In Season 2, the series hints that the current father-son dynamic between Frank and Kevin reflects Frank’s shallow relationship with his father.
This connection is confirmed in Season 3, showing how Frank’s perception of a normal father/son relationship was skewed. He even told Kevin at a young age that he would always love him, even if they didn’t get along in the future, mistakenly projecting his feelings toward his father onto his son.
- “I’ll put you through that fucking wall!”
- “You listen to me you goddamn son of a bitch! I don’t need some bible telling me about God. I almost bled out in
- Korea, Okay?! I HAVE MET GOD!”
- “You can’t leave me alone with these kids! I won’t survive!”
- “I hate my life, but I keep on doing it!”
Times Frank Murphy Had Absolutely No Chill
- Daddy (By Maureen and Kevin)
- Shamrock-Shitting Pen-Hoarder (by Roger Dunbarton)
- Neglectful Father
- Francine (by William Murphy)
- Son (by William Murphy)
- Balding piece-of-shit (by Louis)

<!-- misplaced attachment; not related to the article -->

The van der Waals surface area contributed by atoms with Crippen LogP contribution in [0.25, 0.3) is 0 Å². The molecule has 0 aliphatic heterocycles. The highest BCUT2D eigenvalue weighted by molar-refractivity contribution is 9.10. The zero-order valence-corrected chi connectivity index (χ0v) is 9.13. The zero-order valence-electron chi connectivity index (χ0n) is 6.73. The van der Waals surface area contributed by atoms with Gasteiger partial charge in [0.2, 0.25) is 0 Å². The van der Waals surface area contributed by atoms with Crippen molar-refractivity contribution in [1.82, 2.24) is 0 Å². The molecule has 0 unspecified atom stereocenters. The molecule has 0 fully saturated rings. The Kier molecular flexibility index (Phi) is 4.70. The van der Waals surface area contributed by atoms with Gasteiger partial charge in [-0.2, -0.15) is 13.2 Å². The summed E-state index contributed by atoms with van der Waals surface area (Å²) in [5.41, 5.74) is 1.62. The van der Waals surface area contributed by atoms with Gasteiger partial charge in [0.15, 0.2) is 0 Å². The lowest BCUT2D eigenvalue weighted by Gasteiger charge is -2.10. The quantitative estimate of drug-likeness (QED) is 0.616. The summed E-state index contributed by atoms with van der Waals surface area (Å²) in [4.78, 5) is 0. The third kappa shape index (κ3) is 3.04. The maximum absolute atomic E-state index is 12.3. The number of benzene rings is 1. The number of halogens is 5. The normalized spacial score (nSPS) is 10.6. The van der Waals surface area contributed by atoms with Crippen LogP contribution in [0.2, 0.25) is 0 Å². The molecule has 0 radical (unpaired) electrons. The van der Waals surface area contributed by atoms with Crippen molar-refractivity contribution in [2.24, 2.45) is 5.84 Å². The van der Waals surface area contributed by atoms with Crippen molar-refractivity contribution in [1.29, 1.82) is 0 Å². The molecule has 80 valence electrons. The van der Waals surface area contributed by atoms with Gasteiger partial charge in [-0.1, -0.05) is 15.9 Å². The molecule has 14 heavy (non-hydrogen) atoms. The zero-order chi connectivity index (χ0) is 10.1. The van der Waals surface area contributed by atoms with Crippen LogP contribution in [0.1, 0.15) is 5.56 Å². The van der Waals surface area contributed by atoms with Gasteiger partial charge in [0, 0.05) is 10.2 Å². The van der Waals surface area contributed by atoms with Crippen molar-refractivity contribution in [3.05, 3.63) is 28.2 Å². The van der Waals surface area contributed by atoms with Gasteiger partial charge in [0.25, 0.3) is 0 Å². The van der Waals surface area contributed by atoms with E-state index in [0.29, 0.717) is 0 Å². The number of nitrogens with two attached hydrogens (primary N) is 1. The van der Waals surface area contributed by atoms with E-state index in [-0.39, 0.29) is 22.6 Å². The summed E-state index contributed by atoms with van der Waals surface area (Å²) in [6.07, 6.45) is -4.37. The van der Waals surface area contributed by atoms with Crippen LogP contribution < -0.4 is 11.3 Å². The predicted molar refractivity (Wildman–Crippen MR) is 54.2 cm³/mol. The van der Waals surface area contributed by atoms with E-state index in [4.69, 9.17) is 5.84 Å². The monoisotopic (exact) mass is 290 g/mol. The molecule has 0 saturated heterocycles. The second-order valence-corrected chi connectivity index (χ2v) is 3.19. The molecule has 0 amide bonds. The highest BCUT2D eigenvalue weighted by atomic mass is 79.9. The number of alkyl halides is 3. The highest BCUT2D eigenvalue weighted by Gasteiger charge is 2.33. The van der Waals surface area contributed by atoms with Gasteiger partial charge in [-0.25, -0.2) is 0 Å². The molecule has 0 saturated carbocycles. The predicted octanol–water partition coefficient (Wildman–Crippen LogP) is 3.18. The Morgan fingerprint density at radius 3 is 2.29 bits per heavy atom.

- Shifty-Potato-Eating-Mick (by Stan)
- Walt (by Dick Sawitzki)
- William Murphy – Father (Deceased)
- Nora Murphy – Mother
- Earl Gribble – Stepfather
- Eileen Murphy – Younger Sister
- Phineas – Union Brother
- Uncle Bucky- Maternal Uncle
- Sue Murphy – Wife
- Stan Chilson – Father-In-Law
- Louis Chilson – Brother-In-Law
- Marilyn Chilson – Mother-In-Law
- Kevin Murphy – Older Son
- Bill Murphy – Younger Son
- Maureen Murphy – Older Daughter
- Megan Murphy – Younger Daughter
- Roger Dunbarton
- Scoop Dunbarton
- Chet Stevenson
- William Murphy
- Buster Thunder Jr.
What is Frank’s relationship with his family like?
Frank’s relationship with his family is complex. Though he loves his wife, Sue, and his children, Kevin, Bill, Maureen, and Megan, his struggles often lead to dysfunction, misunderstandings, and conflicts within the family.
Why does Frank struggle with his son Kevin?
Frank and Kevin have grown apart over the years, and their relationship is strained due to Frank’s harsh treatment, past incidents such as a near-drowning experience, and Frank’s projection of his feelings towards his father onto Kevin.
What are some of Frank Murphy’s personality traits?
Frank is often described as judgmental, cynical, self-centered, and hot-tempered. Despite these traits, he genuinely loves his family and struggles with his emotions and mid-life crises.